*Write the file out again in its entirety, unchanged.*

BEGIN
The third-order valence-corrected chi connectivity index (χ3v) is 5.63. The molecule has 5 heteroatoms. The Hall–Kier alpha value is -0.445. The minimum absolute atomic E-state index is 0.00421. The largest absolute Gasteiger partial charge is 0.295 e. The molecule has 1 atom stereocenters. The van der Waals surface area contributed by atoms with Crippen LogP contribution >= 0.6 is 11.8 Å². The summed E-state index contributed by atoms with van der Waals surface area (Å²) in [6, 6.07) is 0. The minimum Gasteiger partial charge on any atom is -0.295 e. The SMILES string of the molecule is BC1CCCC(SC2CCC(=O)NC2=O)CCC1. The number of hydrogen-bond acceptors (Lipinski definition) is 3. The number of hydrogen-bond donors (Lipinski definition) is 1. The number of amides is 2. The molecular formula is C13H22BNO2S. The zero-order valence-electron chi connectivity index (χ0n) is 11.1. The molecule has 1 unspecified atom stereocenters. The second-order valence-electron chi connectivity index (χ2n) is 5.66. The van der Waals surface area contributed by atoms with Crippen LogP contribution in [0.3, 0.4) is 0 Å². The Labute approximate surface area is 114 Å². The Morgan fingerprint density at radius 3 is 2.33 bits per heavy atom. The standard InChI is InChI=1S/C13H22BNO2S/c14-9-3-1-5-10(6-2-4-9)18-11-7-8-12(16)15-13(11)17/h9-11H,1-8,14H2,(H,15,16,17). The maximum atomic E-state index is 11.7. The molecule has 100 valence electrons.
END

The third-order valence-corrected chi connectivity index (χ3v) is 5.63. The molecule has 5 heteroatoms. The Hall–Kier alpha value is -0.445. The minimum absolute atomic E-state index is 0.00421. The largest absolute Gasteiger partial charge is 0.295 e. The molecule has 1 atom stereocenters. The van der Waals surface area contributed by atoms with Crippen LogP contribution >= 0.6 is 11.8 Å². The summed E-state index contributed by atoms with van der Waals surface area (Å²) in [6, 6.07) is 0. The minimum Gasteiger partial charge on any atom is -0.295 e. The SMILES string of the molecule is BC1CCCC(SC2CCC(=O)NC2=O)CCC1. The number of hydrogen-bond acceptors (Lipinski definition) is 3. The number of hydrogen-bond donors (Lipinski definition) is 1. The number of amides is 2. The molecular formula is C13H22BNO2S. The zero-order valence-electron chi connectivity index (χ0n) is 11.1. The molecule has 1 unspecified atom stereocenters. The second-order valence-electron chi connectivity index (χ2n) is 5.66. The van der Waals surface area contributed by atoms with Crippen LogP contribution in [0.3, 0.4) is 0 Å². The Labute approximate surface area is 114 Å². The Morgan fingerprint density at radius 3 is 2.33 bits per heavy atom. The standard InChI is InChI=1S/C13H22BNO2S/c14-9-3-1-5-10(6-2-4-9)18-11-7-8-12(16)15-13(11)17/h9-11H,1-8,14H2,(H,15,16,17). The maximum atomic E-state index is 11.7. The molecule has 100 valence electrons.